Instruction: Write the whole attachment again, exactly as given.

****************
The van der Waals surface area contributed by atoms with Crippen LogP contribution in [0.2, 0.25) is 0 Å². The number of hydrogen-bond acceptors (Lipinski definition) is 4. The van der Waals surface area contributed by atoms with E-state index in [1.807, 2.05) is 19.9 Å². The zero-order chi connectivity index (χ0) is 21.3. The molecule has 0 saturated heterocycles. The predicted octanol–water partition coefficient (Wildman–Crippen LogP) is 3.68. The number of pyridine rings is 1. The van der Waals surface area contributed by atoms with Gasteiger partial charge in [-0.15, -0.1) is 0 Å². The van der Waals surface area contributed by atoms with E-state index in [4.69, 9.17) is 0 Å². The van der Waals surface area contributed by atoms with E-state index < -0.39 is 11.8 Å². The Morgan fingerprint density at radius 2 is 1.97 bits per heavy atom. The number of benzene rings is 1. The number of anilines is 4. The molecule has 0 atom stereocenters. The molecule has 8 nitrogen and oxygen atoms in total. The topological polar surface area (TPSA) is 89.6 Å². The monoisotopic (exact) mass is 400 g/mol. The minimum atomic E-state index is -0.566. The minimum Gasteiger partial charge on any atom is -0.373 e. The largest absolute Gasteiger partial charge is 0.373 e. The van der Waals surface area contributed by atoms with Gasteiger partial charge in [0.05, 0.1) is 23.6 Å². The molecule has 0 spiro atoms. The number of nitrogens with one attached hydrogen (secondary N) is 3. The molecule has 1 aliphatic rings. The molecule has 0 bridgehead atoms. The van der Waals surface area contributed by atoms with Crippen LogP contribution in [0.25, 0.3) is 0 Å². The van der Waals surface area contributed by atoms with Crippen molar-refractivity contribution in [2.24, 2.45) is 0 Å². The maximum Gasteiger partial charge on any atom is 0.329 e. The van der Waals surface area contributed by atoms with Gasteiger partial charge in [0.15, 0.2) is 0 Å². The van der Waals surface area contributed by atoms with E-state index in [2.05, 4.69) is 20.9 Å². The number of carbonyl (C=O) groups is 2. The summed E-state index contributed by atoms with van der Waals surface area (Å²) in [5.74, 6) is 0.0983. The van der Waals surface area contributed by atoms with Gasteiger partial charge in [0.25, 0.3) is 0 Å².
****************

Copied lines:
The van der Waals surface area contributed by atoms with Crippen LogP contribution in [0.2, 0.25) is 0 Å². The number of hydrogen-bond acceptors (Lipinski definition) is 4. The van der Waals surface area contributed by atoms with E-state index in [1.807, 2.05) is 19.9 Å². The zero-order chi connectivity index (χ0) is 21.3. The molecule has 0 saturated heterocycles. The predicted octanol–water partition coefficient (Wildman–Crippen LogP) is 3.68. The number of pyridine rings is 1. The van der Waals surface area contributed by atoms with Gasteiger partial charge in [-0.15, -0.1) is 0 Å². The van der Waals surface area contributed by atoms with E-state index in [4.69, 9.17) is 0 Å². The van der Waals surface area contributed by atoms with E-state index < -0.39 is 11.8 Å². The Morgan fingerprint density at radius 2 is 1.97 bits per heavy atom. The number of benzene rings is 1. The number of anilines is 4. The molecule has 0 atom stereocenters. The molecule has 8 nitrogen and oxygen atoms in total. The topological polar surface area (TPSA) is 89.6 Å². The monoisotopic (exact) mass is 400 g/mol. The minimum atomic E-state index is -0.566. The minimum Gasteiger partial charge on any atom is -0.373 e. The largest absolute Gasteiger partial charge is 0.373 e. The van der Waals surface area contributed by atoms with Gasteiger partial charge in [0.05, 0.1) is 23.6 Å². The molecule has 0 spiro atoms. The number of nitrogens with one attached hydrogen (secondary N) is 3. The molecule has 1 aliphatic rings. The molecule has 0 bridgehead atoms. The van der Waals surface area contributed by atoms with Crippen LogP contribution in [0.25, 0.3) is 0 Å². The van der Waals surface area contributed by atoms with Crippen molar-refractivity contribution in [2.24, 2.45) is 0 Å². The maximum Gasteiger partial charge on any atom is 0.329 e. The van der Waals surface area contributed by atoms with Gasteiger partial charge in [0.15, 0.2) is 0 Å². The van der Waals surface area contributed by atoms with E-state index in [2.05, 4.69) is 20.9 Å². The number of carbonyl (C=O) groups is 2. The summed E-state index contributed by atoms with van der Waals surface area (Å²) in [5.74, 6) is 0.0983. The van der Waals surface area contributed by atoms with Gasteiger partial charge in [0.25, 0.3) is 0 Å².